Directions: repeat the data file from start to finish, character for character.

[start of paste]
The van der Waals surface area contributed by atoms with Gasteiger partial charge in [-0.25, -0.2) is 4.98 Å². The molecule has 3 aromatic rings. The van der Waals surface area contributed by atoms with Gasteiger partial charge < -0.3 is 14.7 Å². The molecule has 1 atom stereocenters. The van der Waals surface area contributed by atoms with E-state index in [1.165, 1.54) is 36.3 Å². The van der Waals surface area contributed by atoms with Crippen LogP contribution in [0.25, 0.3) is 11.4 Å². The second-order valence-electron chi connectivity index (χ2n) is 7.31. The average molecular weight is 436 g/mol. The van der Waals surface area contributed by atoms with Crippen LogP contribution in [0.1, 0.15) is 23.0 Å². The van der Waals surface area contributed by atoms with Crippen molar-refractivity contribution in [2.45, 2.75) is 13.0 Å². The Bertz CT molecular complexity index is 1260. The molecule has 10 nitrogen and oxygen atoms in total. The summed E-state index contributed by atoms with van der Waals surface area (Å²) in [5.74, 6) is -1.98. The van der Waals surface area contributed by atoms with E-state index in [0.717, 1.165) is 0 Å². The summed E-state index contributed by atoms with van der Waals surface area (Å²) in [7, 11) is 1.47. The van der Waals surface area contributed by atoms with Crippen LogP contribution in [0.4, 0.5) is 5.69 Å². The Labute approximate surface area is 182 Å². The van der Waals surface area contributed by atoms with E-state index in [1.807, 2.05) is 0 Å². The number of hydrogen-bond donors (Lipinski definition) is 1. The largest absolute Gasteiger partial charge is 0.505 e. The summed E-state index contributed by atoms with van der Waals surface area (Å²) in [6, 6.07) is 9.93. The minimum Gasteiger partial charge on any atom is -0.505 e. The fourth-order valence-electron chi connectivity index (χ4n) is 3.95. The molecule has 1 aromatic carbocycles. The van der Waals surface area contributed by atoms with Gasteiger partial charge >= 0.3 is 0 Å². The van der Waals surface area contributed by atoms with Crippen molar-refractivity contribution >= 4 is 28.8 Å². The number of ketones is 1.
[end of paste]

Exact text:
The van der Waals surface area contributed by atoms with Gasteiger partial charge in [-0.25, -0.2) is 4.98 Å². The molecule has 3 aromatic rings. The van der Waals surface area contributed by atoms with Gasteiger partial charge < -0.3 is 14.7 Å². The molecule has 1 atom stereocenters. The van der Waals surface area contributed by atoms with E-state index in [1.165, 1.54) is 36.3 Å². The van der Waals surface area contributed by atoms with Crippen LogP contribution in [0.25, 0.3) is 11.4 Å². The second-order valence-electron chi connectivity index (χ2n) is 7.31. The average molecular weight is 436 g/mol. The van der Waals surface area contributed by atoms with Crippen LogP contribution in [0.1, 0.15) is 23.0 Å². The van der Waals surface area contributed by atoms with Crippen molar-refractivity contribution in [2.45, 2.75) is 13.0 Å². The Bertz CT molecular complexity index is 1260. The molecule has 10 nitrogen and oxygen atoms in total. The summed E-state index contributed by atoms with van der Waals surface area (Å²) in [5.74, 6) is -1.98. The van der Waals surface area contributed by atoms with E-state index in [0.717, 1.165) is 0 Å². The summed E-state index contributed by atoms with van der Waals surface area (Å²) in [7, 11) is 1.47. The van der Waals surface area contributed by atoms with Crippen LogP contribution in [0.4, 0.5) is 5.69 Å². The Labute approximate surface area is 182 Å². The van der Waals surface area contributed by atoms with E-state index in [1.807, 2.05) is 0 Å². The number of hydrogen-bond donors (Lipinski definition) is 1. The largest absolute Gasteiger partial charge is 0.505 e. The summed E-state index contributed by atoms with van der Waals surface area (Å²) in [6, 6.07) is 9.93. The minimum Gasteiger partial charge on any atom is -0.505 e. The fourth-order valence-electron chi connectivity index (χ4n) is 3.95. The molecule has 1 aromatic carbocycles. The van der Waals surface area contributed by atoms with Gasteiger partial charge >= 0.3 is 0 Å². The van der Waals surface area contributed by atoms with Crippen molar-refractivity contribution >= 4 is 28.8 Å². The number of ketones is 1.